The Green Mill is (was?) a jazz club on the far north side of Chicago (not so far north as to be in the godforsaken suburbs, but far enough to warrant a cab). The beautiful art deco interior is simultaneously intimate and impressive, and the large circular booths next to the stage are as inviting as a feather bed. Legend has it that Al Capone used to hold court here, but that legend is attached to practically every would-be-cool nightspot in Chicago.

I used to hang out here, off and on, in the late 'eighties, at first for the Sunday night poetry slams, then later for the music, which I didn't understand but nonetheless found entrancing. Among my standout memories of the place are the night friends from my small bible-belt hometown came to visit and I took them there for the poetry slam. This was in the fall of 1989, I think, and flag-burning had recently re-emerged on the national radar as a problem begging for a constitutional solution. One of the slam contestants delivered a screed about Amerika and Zion, then extracted two small flags from his pocket, one Israeli, the other American, and introduced them to his zippo.

My friends went back to Oklahoma with a story.

I returned to the Green Mill once, around the turn of the century, and it seemed like the crowd had changed. The old jazz fans and boozehounds had been replaced by young hipsters. They were a little younger, and wealthier, and perhaps a little too aware of the irony of the place. In other words, in classic American form, the old crowd had been displaced by more people like me.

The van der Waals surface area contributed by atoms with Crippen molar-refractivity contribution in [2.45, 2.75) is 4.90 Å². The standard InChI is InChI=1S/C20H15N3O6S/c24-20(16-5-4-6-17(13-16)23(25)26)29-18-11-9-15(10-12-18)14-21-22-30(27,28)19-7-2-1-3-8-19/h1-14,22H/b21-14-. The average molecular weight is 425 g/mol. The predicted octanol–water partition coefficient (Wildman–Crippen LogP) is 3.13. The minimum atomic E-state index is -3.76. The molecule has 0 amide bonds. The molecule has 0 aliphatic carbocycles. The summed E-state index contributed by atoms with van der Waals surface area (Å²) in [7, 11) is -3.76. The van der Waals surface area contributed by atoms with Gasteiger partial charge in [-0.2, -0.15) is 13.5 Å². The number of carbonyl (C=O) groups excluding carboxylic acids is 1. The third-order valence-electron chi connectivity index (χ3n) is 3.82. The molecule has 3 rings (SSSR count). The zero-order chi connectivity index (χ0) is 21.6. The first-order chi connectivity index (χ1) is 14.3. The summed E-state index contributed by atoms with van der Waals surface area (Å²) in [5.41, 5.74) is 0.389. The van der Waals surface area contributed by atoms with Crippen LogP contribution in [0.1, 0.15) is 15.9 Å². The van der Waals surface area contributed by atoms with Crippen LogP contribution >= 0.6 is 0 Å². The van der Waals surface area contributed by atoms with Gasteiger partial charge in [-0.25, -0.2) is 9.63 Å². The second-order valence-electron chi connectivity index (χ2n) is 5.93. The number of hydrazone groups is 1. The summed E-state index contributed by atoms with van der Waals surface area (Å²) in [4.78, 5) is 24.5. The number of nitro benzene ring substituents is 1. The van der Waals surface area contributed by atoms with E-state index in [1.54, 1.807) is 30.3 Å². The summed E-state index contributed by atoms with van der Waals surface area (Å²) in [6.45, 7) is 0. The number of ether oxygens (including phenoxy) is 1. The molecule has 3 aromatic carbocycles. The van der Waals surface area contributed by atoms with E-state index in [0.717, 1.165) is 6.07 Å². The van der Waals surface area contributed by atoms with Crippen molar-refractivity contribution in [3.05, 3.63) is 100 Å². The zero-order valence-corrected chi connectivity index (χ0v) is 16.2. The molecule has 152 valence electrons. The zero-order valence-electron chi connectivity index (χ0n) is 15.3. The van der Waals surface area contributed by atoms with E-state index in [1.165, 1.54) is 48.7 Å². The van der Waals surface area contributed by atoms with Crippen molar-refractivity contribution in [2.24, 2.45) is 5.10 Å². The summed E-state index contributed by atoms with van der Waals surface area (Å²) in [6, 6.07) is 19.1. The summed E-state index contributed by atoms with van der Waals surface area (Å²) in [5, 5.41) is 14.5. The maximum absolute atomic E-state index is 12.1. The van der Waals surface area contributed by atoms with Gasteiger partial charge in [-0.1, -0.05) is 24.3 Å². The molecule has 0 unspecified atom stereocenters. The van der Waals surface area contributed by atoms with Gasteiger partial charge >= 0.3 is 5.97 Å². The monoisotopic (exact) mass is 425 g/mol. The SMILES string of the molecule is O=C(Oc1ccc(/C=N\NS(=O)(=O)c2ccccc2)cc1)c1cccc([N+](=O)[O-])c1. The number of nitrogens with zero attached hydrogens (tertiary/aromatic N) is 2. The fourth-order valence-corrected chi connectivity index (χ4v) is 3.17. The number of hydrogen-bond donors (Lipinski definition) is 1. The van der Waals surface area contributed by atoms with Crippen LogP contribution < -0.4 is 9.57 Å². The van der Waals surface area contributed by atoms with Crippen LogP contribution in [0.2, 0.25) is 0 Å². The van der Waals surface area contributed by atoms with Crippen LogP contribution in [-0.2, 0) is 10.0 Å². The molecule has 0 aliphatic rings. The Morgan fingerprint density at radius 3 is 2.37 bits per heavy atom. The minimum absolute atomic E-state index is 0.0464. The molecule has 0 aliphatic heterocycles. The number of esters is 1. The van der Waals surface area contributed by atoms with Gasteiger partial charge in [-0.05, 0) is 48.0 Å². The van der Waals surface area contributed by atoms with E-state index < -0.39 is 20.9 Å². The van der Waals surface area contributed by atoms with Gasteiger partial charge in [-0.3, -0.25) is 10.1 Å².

The Green Mill is a bar in the Uptown neighborhood on the North Side of Chicago. It's situated at the corner of Broadway and Lawrence, about a stone's throw in either direction from either the Lawrence stop on the Red Line or the Graceland Cemetery. It was founded in the early 1900s and named "Green Mill" to imitate the "Moulin Rouge" ("Red Mill") nightclub in Paris. Chicago gangster Al Capone is said to have hung out here in the 1920s as well as Evanston native John Cusack (more recently)during the filming of "High Fidelity". In 2001, I attempted to enter this bar with the Red Elvises but we were thrown out because one of the band members' girlfriend was using a fake ID to try to get past the doorman.

If you're really lucky, you might happen by here on a night when Patricia Barber is singing...

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